Terry Abrahamson blew the dust off of a box of old negatives that had been sitting in a box in his closet for almost 30 years. In the box were simple-yet-beautiful, close and personal pictures of his Chicago friends in their most comfortable settings: small bars, living rooms, dining room tables. These were no ordinary friends though. Some, like Muddy Waters, Freddy King and Koko Taylor, had pioneered much of what we would call popular music. Others like George Thorogood would soon strike it huge by singing what the pioneers had taught him. And others that learned from those pioneers at a distance had already become the greatest rock & roll band on the planet… like The Rolling Stones.
From these pictures and memories, Abrahamson created In The Belly of the Blues. The pictures are king in this book, some in color, others in black and white, some dusty some partially focused, yet each tells an intimate story of Chicago Blues in it’s prime that music fans have never heard or seen before now. A young James Cotton, his face in crisp clarity, clutching an electrified harp, maybe waiting for a queue from Muddy Waters, who’s face is light on focus yet instantly recognizable. The book is filled with shots both at the stage and from the musicians’ every day lives. Many, like Koko Taylor, smile lovingly through the camera at a friend — as opposed to a photographing stranger.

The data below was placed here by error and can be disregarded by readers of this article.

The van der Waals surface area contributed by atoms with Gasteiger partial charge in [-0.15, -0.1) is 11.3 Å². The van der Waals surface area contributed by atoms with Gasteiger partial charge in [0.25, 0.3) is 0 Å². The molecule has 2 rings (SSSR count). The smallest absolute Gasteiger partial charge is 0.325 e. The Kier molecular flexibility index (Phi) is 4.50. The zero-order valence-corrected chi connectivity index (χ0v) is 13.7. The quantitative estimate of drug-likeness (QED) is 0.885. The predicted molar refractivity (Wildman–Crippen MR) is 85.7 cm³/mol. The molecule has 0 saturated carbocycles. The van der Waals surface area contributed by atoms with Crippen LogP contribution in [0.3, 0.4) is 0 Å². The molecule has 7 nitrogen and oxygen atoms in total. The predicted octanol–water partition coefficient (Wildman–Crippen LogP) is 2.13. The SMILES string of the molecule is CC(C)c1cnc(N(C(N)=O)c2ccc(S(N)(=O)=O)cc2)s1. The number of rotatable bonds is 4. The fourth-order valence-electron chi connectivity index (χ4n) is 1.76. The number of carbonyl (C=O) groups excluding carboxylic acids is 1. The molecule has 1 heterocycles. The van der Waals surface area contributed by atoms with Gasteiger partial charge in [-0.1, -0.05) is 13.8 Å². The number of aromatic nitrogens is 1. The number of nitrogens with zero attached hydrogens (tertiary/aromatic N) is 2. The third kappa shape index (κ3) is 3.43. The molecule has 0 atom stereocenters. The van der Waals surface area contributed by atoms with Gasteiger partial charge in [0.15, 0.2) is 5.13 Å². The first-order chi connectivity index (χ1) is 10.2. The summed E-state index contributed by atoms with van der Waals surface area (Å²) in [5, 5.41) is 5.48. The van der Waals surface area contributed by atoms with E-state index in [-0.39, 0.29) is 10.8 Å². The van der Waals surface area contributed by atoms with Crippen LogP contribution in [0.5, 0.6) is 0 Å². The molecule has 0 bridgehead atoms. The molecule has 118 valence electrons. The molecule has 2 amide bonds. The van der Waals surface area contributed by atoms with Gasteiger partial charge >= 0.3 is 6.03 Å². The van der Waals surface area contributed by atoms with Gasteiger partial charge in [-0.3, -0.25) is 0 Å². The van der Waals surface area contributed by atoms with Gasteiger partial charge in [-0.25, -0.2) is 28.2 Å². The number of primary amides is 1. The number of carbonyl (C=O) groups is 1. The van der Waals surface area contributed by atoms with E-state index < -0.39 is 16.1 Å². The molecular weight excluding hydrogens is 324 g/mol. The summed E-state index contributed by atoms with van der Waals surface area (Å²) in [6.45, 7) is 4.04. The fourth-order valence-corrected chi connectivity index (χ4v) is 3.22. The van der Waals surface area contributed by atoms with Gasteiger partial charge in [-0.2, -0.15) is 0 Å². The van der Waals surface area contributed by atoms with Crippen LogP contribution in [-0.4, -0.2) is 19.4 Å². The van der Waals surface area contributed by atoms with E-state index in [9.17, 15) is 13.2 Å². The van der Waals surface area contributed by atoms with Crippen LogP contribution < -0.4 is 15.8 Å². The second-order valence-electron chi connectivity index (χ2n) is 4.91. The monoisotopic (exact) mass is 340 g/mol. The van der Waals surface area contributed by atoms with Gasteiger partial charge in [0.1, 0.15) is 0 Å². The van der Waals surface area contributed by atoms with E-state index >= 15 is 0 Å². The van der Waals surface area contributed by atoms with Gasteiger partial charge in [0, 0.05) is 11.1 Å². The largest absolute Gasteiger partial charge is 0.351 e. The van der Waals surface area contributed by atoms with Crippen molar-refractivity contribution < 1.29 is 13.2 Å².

Abrahamson provides surprisingly clear context for each set of pictures that range from the late 60s to the early 70s, writing a sparingly straightforward narrative from his point of view about when and where the pictures were taken. The small stories, often a paragraph or three at most, are insightful looks into the blues great’s lives as he discusses Hound Dog Taylor’s trademark “hotel room chicken” or “the night we booked George Thorogood to play two sets for ten bucks. An then we took a commission. And then he thanked us.”
“Yes, I had known Muddy – written songs with him, travelled with him and took a lot of photos of him and the others,” wrote Abrahamson in the book’s opening. In The Belly of the Blues provides a beautiful, intimate picture, (often literally) of the greatest blues performers in Chicago’s history.